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Meat Behind What What We Were Told By A Sem Company?


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#1 BizMord

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Posted 25 May 2006 - 10:49 AM

We had people come in from a pretty popular SEM company .... you know them for sure. Here are things they mentioned.

1. With Yahoo and Google you can do Paid Inclusion and get higher ranking. We can get you in top 10 quickly.

2. Our engineers know what Google will do with their algorithm in the future.

3. Google Site Maps is a great thing to get better results in rankings.

Guys and ladies ... please tell me your opinion on this??? Do they deserve a boot in their A**?

I am particularly interested in their "Paid Inclusion" suggestion.

#2 joedolson

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Posted 25 May 2006 - 11:06 AM

Sounds like pretty generic SEO bull. None of that is true to the best of my knowledge.

1. Yahoo and Google do paid inclusion.

Google does not and has never allowed paid inclusion. here,here or especially here.

Yahoo! does offer a paid inclusion program, but it does not provide higher rankings, it merely insures prompt indexing for new sites and provides additional tools including more frequent refreshing of content and reports.

2. Our engineers know what Google will do with their algorithm in the future.

I can't disprove this; for all I know that company has a mole in Google leaking all that juicy news which they keep secret for themselves so that they can profit off the knowledge. Or maybe they have a crystal ball. Either way, I doubt it.

3. Google Site Maps is a great thing to get better results in rankings.

Google Sitemaps has no effect on your site rankings except in that it offers the possibility that Google will find pages which they would not otherwise have found on your site, and you will thus rank for those pages. However, it is unlikely those pages have any great ranking value, since they are otherwise unlinked. (Why else would Google be unable to find them?)

What Google Sitemaps does offer is access to a lot of data which Google has about your site - including what pages you've blocked using robots.txt, an approximation of the search terms which your site comes up for most frequently and which are selected, pages which they encountered problems with and couldn't index, and much more. Using this information, you can modify your pages to make a significant impact on the ranking of your pages.

Boot 'em.

#3 yannis

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Posted 25 May 2006 - 11:14 AM

When it comes to money and sex anything is possible...but be careful with what you do with them. It is certainly advantageous to pay for a listing in the Yahoo directory. Google does not have a paid submission service but you can buy advertizing for your company to show on the top of results as sponsored links. I for one never click on them. A lot of money can also go down the drain very quickly if you use this type of advertizing.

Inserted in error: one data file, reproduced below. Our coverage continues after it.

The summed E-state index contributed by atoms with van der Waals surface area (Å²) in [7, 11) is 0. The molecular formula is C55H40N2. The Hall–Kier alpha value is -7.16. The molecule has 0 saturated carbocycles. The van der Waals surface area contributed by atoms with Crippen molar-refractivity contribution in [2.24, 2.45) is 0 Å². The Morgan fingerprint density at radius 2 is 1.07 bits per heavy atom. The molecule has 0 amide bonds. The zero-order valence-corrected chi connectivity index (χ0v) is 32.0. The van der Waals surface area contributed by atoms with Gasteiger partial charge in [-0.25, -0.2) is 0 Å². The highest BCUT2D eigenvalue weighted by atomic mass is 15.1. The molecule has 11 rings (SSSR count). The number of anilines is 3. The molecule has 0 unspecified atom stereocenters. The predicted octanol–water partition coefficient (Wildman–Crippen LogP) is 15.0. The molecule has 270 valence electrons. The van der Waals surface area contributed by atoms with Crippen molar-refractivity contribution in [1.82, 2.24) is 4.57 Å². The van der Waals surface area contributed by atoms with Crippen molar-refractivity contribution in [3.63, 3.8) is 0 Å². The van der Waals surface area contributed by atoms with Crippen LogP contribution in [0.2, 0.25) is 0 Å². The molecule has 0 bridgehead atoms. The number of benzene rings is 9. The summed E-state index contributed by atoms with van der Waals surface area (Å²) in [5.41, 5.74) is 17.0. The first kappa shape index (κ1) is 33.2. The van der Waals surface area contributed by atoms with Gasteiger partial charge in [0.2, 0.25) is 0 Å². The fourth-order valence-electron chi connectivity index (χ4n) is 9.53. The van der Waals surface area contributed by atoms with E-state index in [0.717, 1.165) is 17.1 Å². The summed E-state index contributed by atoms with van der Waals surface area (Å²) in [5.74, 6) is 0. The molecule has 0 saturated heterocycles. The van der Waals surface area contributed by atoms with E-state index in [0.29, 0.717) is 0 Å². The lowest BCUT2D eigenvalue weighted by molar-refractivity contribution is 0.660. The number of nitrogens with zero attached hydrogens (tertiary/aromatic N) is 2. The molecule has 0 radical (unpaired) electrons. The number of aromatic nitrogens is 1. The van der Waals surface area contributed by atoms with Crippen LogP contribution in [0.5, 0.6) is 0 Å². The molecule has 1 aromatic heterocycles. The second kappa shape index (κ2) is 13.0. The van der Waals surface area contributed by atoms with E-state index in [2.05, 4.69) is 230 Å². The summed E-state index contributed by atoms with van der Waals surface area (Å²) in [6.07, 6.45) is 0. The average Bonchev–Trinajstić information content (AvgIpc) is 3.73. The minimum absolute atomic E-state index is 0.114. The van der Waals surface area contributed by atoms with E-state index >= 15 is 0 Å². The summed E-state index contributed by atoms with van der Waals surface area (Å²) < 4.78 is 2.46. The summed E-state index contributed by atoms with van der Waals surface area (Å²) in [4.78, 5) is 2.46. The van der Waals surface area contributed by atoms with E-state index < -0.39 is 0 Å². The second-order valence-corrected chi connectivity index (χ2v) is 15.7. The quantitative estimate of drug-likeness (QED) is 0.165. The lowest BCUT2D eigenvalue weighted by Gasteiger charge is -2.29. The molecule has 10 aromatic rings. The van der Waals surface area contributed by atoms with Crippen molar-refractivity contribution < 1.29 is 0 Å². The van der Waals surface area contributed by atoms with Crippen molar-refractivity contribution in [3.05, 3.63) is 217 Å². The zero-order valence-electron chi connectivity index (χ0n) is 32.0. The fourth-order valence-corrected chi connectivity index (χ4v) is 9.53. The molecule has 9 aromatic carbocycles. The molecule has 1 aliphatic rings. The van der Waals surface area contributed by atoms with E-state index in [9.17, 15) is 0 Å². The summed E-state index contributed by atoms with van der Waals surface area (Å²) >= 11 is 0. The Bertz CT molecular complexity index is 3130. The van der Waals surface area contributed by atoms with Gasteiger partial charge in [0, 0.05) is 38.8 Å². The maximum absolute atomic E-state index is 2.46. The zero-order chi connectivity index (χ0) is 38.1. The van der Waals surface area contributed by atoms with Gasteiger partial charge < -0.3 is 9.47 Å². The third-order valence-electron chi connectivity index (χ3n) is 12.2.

Our engineers know what Google will do with their algorithm in the future.


I very much doubt it. Google's algorithm is an evolving algorithm.

Sitemaps will ensure better crawling by Google.

Certainly a good SEO Company can help, but like buying any other management services, identify your goals and do enough background reading on the subject. These forums are a good starting point

#4 bragadocchio

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Posted 25 May 2006 - 11:15 AM

Hi BizMord,

It sounds like you approached your meeting with them with some healthy skepticism.

I don't know if you would want to give them the benefit of the doubt, and call them on these claims. I don't know if I would. I don't know if they were trying to give you the 30 second elevator speech, or if they sent someone to a meeting who wasn't well versed in what they do, or if they were trying to persuade without getting into technical details, or what. But, you are probably right to be skeptical of those claims.

It's a good thing that I looked at Joe's response while previewing the first half of mine. He's covered the three items you've mentioned very well, so I'm not going to duplicate that effort. :)

#5 randfish

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Posted 25 May 2006 - 12:47 PM

I sincerely hope this wasn't from some of the big SEO firms in our industry that have reputations to uphold (Razorfish, WebSourced, iProspect, Bruce Clay, etc.), but I have heard other similiar stories.

If you're feeling particularly muckrakerish (not sure about that adjective, but it fits), you could post their entire list of services and what they wanted to charge (assuming they didn't make it legally confidential). I've examined many proposals of this nature and always get a kick out of it (whether it's valid or not).

In any case, as Bill said, it was certainly wise of you to approach their proposals with skepticism - you've saved your company a lot of heartache.

#6 BizMord

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Posted 25 May 2006 - 01:13 PM

Hi Rand,

This company is not in the list you had, BUT they are a company you see on all the shows, all them time and they are very big. Anyway ... I don't want to play the guessing game. The bottom line is that the company is big, known, and they are everywhere.